Social care provider United Response postponed auto-enrolment to allow more time to communicate to its workforce.
Many of the organisation’s 3,500 employees were already in its stakeholder pension scheme, but a further 1,451 were auto-enrolled on 1 October, postponed from its staging date in July 2013.
Diane Lightfoot, director of communications and fundraising at United Response, says: “We did our first briefing in April. We knew we would postpone, so we had six months to prepare our employees. We created a special edition of our monthly briefing, which goes to all our staff.”
This introduced the idea of auto-enrolment, told employees what it would mean for them and set out a list of questions and answers in an attempt to pre-empt further questions from staff.
“We thought through the sorts of things employees would have been thinking and pre-empted those as much as possible and made the communications simple and relevant; that was really important,” says Lightfoot.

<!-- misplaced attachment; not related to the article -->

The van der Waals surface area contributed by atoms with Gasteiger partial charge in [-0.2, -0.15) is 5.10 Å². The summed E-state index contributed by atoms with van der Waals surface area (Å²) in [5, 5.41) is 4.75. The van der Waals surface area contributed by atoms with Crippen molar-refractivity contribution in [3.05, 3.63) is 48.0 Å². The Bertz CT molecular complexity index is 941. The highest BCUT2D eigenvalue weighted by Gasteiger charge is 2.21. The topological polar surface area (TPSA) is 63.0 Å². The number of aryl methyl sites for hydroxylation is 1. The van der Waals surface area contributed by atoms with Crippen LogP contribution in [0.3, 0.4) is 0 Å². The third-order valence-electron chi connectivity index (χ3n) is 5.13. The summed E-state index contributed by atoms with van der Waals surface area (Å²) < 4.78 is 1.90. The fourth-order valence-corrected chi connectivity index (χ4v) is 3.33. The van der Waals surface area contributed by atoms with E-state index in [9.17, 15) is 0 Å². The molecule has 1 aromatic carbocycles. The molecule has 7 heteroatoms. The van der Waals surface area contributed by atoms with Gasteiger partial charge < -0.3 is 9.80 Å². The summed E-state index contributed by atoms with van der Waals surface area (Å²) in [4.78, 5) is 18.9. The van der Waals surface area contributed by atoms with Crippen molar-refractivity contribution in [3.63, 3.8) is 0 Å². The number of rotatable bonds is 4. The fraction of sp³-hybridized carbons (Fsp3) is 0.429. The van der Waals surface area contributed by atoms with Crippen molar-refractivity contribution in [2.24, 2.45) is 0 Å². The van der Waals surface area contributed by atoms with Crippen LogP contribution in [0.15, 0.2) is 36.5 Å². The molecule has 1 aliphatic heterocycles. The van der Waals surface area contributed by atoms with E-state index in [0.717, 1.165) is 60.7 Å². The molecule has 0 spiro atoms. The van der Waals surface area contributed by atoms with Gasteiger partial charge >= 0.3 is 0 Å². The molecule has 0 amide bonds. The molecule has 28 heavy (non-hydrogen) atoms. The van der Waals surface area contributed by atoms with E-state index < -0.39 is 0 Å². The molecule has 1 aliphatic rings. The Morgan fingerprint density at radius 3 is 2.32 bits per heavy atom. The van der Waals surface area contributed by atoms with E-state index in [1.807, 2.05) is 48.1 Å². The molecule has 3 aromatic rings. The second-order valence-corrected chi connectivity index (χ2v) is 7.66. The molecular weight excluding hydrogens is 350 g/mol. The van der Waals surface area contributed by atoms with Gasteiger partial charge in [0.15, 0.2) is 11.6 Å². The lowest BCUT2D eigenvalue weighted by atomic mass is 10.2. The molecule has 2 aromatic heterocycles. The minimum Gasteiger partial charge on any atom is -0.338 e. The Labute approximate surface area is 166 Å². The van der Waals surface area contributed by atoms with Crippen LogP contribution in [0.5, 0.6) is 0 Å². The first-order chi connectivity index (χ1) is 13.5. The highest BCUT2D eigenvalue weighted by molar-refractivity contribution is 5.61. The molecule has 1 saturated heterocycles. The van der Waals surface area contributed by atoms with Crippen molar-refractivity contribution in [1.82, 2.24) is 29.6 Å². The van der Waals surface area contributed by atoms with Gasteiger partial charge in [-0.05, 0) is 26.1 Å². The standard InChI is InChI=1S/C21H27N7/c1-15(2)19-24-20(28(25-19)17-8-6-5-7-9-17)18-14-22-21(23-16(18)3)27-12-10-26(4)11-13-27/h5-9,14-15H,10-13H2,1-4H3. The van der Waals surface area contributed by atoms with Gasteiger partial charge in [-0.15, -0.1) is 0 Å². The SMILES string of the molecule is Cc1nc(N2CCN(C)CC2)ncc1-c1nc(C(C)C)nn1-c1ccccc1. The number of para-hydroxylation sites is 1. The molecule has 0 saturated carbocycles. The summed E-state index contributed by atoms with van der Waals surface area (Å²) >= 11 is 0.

“We wanted to give as much notice as possible to ease staff through the transition and regularly communicated to keep everyone updated. We also produced a briefing presentation that the HR team took around the country to various meetings at different levels.”
The feedback from those communications was that employees were confused, which prompted United Response to reinforce its auto-enrolment messages.
Lightfoot adds: “By working with our provider, Friends Life, we kept repeating and reinforcing the message that this was going to happen by putting up posters in the workplace to remind staff. We also used literature and imagery that wasn’t generic, but tailored to our employees and didn’t jar, frighten or look odd to them.”
Its HR and payroll teams were also trained up to deal with enquiries, but there were surprisingly few. “Our communication process was simple, relevant and tailored, and we pre-empted as much as possible,” says Lightfoot. ”We had a plan, we knew what we wanted to achieve and kept it short, simple and used different types of communication.”